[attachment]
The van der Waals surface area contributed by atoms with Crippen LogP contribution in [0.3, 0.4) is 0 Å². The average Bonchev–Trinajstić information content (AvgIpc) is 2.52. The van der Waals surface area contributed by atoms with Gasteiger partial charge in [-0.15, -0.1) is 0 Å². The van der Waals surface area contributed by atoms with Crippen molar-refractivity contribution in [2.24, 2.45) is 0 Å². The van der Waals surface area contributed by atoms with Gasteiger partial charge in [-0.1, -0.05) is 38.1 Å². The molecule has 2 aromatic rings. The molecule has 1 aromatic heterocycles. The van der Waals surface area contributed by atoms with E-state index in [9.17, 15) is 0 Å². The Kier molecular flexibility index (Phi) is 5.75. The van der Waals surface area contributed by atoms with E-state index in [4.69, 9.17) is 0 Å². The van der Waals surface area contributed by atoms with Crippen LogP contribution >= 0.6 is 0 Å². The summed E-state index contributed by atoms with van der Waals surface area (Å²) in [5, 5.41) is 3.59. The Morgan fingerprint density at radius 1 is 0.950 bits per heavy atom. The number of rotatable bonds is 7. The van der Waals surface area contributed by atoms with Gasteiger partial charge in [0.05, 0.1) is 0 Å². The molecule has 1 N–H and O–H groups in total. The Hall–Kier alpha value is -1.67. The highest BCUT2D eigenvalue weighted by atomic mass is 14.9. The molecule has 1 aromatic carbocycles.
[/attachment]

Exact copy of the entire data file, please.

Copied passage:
The van der Waals surface area contributed by atoms with Crippen LogP contribution in [0.3, 0.4) is 0 Å². The average Bonchev–Trinajstić information content (AvgIpc) is 2.52. The van der Waals surface area contributed by atoms with Gasteiger partial charge in [-0.15, -0.1) is 0 Å². The van der Waals surface area contributed by atoms with Crippen molar-refractivity contribution in [2.24, 2.45) is 0 Å². The van der Waals surface area contributed by atoms with Gasteiger partial charge in [-0.1, -0.05) is 38.1 Å². The molecule has 2 aromatic rings. The molecule has 1 aromatic heterocycles. The van der Waals surface area contributed by atoms with E-state index in [9.17, 15) is 0 Å². The Kier molecular flexibility index (Phi) is 5.75. The van der Waals surface area contributed by atoms with E-state index in [4.69, 9.17) is 0 Å². The van der Waals surface area contributed by atoms with Crippen LogP contribution >= 0.6 is 0 Å². The summed E-state index contributed by atoms with van der Waals surface area (Å²) in [5, 5.41) is 3.59. The Morgan fingerprint density at radius 1 is 0.950 bits per heavy atom. The number of rotatable bonds is 7. The van der Waals surface area contributed by atoms with Gasteiger partial charge in [0.05, 0.1) is 0 Å². The molecule has 1 N–H and O–H groups in total. The Hall–Kier alpha value is -1.67. The highest BCUT2D eigenvalue weighted by atomic mass is 14.9. The molecule has 1 aromatic carbocycles.